Monday, April 25, 2016

Compromise of Credit Card Numbers

Recently FireEye published an intelligence report stating that a previously unknown cybercrime group has hacked into numerous organizations in the retail and hospitality sectors to steal an estimated 20 million payment cards, collectively worth an estimated $400 million on the "cybercrime" black market.

To a near approximation, all credit card numbers more than a few months old are public. The market price has dropped to pennies. We are all equally targets of opportunity. That any one of us has not been a victim of fraud is mere chance. They have so many that they simply cannot get to us all.

The brands are at fault for marketing a broken system, one that relies upon the secrecy of credit card numbers but which passes them around and stores them in the clear. Their business model is at risk. They have technology, EMV, tokenization, and checkout proxies, but the first is too slow for many applications and they are not promoting the other two to merchants or consumers.

Issuers take much of the fraud risk. They are attempting, with some short run success, to push this to the merchants.  However, with merchants and consumers, they share in the risk of our broken system.

As the referenced report suggests, bricks and mortar merchants, particularly "big box" retailers and hospitality,  are finding that both issuers and consumers are blaming them for the disclosure of the numbers. Issuers are charging back fraudulent transactions. and suing merchants for the expense of issuing new cards after a breach. Their systems are being penetrated and numbers ex-filtrated wholesale. Point of sale devices are being compromised, or even replaced, to capture debit card numbers and PINs. These are used to produce counterfeit cards.  Some of these are used to,purchase gift cards or get cash at ATMs. Merchant brands have been badly damaged by bad publicity surrounding breaches. While most of these merchants can resist compromise, there are more than enough to guarantee that some will fall. Merchants can reduce fraudulent transactions by preferring mobile, EMV cards, and by checking cards, signatures, and IDs but all but the first slow the transaction and inconvenience the customer.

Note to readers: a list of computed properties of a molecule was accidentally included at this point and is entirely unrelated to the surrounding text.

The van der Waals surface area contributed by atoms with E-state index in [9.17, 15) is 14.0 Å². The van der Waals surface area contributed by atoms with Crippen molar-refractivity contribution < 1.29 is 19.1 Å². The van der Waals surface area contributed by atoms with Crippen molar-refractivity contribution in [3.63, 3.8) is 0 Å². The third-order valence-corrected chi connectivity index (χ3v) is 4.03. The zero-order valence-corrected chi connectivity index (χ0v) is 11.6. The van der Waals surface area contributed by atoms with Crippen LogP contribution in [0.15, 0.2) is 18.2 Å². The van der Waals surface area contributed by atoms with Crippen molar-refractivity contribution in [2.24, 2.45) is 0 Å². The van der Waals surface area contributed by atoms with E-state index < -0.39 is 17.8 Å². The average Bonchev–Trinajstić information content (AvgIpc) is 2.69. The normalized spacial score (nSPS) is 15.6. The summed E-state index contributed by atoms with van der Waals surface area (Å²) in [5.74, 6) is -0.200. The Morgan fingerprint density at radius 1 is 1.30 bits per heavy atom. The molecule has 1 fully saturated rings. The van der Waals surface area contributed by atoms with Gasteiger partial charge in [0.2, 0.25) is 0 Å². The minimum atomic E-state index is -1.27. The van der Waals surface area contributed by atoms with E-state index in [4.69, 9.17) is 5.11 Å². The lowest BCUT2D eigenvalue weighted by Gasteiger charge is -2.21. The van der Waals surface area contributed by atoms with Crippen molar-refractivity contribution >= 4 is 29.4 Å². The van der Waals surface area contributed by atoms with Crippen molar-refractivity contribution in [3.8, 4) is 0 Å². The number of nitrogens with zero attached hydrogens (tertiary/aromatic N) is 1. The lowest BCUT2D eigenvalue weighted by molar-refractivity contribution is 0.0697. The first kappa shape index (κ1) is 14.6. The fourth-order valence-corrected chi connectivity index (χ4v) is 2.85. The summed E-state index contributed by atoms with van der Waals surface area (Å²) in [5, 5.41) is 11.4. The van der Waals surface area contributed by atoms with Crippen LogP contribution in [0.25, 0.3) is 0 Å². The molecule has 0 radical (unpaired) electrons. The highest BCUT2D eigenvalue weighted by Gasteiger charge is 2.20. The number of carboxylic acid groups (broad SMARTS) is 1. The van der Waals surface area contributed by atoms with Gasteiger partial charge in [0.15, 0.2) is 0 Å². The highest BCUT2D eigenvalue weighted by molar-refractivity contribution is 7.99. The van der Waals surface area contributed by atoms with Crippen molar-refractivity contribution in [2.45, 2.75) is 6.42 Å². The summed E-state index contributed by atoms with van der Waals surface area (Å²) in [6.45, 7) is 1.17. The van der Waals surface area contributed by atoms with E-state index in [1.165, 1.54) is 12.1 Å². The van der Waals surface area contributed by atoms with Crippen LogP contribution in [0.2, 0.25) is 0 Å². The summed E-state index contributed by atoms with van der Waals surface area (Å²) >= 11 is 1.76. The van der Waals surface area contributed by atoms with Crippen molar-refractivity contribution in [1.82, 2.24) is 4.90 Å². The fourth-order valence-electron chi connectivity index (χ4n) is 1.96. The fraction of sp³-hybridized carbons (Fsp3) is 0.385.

Online merchants are the target of all kinds of "card not present" scams and take the full cost of the fraud. While it will not stop the fraud, the online merchants can both protect themselves and speed up the transaction by not accepting credit cards and using only proxies like PayPal, Visa Checkout, Apple Pay, and Amazon.

While, at least by default, consumers are protected from financial loss from credit card fraud, the system relies heavily upon them to be embarrassed by it.  At least on court has agreed to hear evidence as to whether or not consumers as a class are otherwise damaged when their card numbers are leaked to the black market.

All this is by way of saying that as long as anyone accepts credit card numbers in the clear, we will be vulnerable to their fraudulent use. There are now alternatives and we need to promote them, not simply tolerate them. Think numberless, card-less, and contact-less.

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